Chongqing Negotiations

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Chiang Kai-shek and Mao Zedong in Chongqing, 1945

The Chongqing Negotiations (Chinese: 重慶談判) were a series of negotiations between the Nationalist government and the Communist Party of China (CPC) from 29 August to 10 October 1945, held in Chongqing, China. The negotiations were highlighted by the final meeting between the leaders of both parties, Chiang Kai-shek and Mao Zedong, which was the first time they had met in 20 years. Most of the negotiations were undertaken by Wang Shijie and Zhou Enlai, representatives of the Nationalist government and CPC, respectively. The negotiations lasted for 43 days, and came to a conclusion after both parties signed the Double Tenth Agreement.


After the end of the First United Front in 1927, the Nationalist government launched several purges of Communists within the Kuomintang. The CPC responded to these purges with several uprisings against the Nationalist government. Chiang then retaliated with the Encirclement Campaigns aimed to search and destroy the Chinese Red Army across China throughout the first half of the 1930s. The two sides came to a ceasefire after the Xi'an Incident in December 1936, where the Nationalists and the Communists agreed to form a united front once again to counter Japanese military aggression.[1]


Before the departure from Yan'an. From left: Zhang Zhizhong, Mao Zedong, Patrick J. Hurley, Zhou Enlai, Wang Ruofei

In August 1945, Mao and Zhou flew from Yan'an to the Chinese wartime capital of Chongqing to discuss the relationship between the CPC and the KMT in the aftermath of the Second Sino-Japanese War. The Soviet Union were receptive to the idea of another united front between the Nationalists and the Communists, as Stalin told the Chinese Communists that it was their "best hope for the future".[2] Accompanied by American ambassador Patrick J. Hurley, Mao joined Chiang for dinner on 27 August, which was the first time these two leaders had met in 20 years. It would also be their last meeting.[3] After seven weeks of negotiations, the two sides agreed on the common goal to eventually establish a political democracy in China, and to place all Chinese armed forces under the command of Chiang.[4]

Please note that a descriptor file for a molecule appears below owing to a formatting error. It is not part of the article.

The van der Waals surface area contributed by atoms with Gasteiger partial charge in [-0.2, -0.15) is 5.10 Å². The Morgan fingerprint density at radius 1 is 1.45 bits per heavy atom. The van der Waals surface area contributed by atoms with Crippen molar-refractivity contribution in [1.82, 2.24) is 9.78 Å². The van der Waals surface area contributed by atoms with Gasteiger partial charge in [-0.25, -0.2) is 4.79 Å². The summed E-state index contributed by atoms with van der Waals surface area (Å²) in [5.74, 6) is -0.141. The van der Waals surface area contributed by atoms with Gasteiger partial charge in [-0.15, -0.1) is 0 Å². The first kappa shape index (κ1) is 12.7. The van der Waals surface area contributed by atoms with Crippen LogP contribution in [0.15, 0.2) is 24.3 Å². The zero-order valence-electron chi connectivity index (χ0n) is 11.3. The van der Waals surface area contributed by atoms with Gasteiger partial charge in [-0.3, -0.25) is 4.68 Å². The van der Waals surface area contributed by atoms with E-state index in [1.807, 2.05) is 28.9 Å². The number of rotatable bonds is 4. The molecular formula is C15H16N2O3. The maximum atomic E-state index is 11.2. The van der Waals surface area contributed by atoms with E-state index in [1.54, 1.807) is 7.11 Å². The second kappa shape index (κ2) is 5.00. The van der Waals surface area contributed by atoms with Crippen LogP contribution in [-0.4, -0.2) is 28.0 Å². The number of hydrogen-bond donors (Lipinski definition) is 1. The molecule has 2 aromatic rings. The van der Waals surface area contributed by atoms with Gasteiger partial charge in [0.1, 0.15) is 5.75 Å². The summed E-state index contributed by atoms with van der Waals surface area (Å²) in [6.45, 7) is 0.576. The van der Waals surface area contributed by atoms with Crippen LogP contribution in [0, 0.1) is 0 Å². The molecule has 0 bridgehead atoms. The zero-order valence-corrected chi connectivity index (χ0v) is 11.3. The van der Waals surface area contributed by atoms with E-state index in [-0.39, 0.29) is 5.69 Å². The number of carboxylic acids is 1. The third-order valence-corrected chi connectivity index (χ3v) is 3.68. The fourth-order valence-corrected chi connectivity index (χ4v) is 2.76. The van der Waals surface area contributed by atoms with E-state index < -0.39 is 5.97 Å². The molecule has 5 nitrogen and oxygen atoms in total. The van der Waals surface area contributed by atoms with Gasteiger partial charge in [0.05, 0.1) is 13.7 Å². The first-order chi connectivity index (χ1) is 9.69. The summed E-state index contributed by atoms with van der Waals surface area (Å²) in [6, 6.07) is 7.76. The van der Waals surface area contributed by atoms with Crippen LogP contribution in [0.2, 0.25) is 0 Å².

Throughout the negotiations, armed struggles between the two parties continued to escalate as the CPC were under attack both north and south of the Yangtze.[2] Mao returned to Yan'an on 11 October, and a joint statement was issued by the CPC and the KMT to outline the result of the negotiations, which is now known as the Double Tenth Agreement. In this agreement, the CPC and the KMT mutually recognized each other, as the two parties planned to form a coalition government. The aim of the agreement was to avoid another civil war.[5]

The Nationalist government was unwilling to recognize the areas under control by the CPC. Chiang was unconvinced by the joint statement, and came to realize that a military solution was necessary.[4] Mao described the statement as "a mere scrap of paper", and expressed to the Soviet Union that the civil war was "virtually inevitable".[6] By November 1945, it was clear that the agreement was going to be short-lived, and the full-scale civil war soon resumed in 1946.[7]



  1. ^ Taylor 2009, p. 134.
  2. ^ a b Westad 2003, p. 31.
  3. ^ Perlez, Jane (November 4, 2015). "In Heat of August 1945, Mao and Chiang Met for the Last Time". The New York Times. Retrieved 25 January 2018.
  4. ^ a b Taylor 2009, p. 322.
  5. ^ Mackerras 2014, p. 76.
  6. ^ Taylor 2009, p. 323.
  7. ^ Mackerras 2014, p. 77.